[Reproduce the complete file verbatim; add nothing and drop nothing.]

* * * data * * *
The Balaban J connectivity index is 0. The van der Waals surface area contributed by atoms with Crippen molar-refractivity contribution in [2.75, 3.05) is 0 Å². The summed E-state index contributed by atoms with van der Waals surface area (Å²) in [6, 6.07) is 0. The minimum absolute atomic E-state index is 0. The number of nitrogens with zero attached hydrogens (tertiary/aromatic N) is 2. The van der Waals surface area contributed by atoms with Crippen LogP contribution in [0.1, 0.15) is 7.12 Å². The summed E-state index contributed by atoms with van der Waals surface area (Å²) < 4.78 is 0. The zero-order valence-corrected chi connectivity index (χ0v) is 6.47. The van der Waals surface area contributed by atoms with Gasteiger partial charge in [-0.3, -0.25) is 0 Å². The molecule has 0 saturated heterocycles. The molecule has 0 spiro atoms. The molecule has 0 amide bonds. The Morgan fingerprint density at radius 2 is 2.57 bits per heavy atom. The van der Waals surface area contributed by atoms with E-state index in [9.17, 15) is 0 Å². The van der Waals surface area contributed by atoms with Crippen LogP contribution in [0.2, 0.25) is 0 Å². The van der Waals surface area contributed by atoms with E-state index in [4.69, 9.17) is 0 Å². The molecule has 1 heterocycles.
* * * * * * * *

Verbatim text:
The Balaban J connectivity index is 0. The van der Waals surface area contributed by atoms with Crippen molar-refractivity contribution in [2.75, 3.05) is 0 Å². The summed E-state index contributed by atoms with van der Waals surface area (Å²) in [6, 6.07) is 0. The minimum absolute atomic E-state index is 0. The number of nitrogens with zero attached hydrogens (tertiary/aromatic N) is 2. The van der Waals surface area contributed by atoms with Crippen LogP contribution in [0.1, 0.15) is 7.12 Å². The summed E-state index contributed by atoms with van der Waals surface area (Å²) < 4.78 is 0. The zero-order valence-corrected chi connectivity index (χ0v) is 6.47. The van der Waals surface area contributed by atoms with Gasteiger partial charge in [-0.3, -0.25) is 0 Å². The molecule has 0 saturated heterocycles. The molecule has 0 spiro atoms. The molecule has 0 amide bonds. The Morgan fingerprint density at radius 2 is 2.57 bits per heavy atom. The van der Waals surface area contributed by atoms with E-state index in [9.17, 15) is 0 Å². The van der Waals surface area contributed by atoms with Crippen LogP contribution in [0.2, 0.25) is 0 Å². The van der Waals surface area contributed by atoms with E-state index in [4.69, 9.17) is 0 Å². The molecule has 1 heterocycles.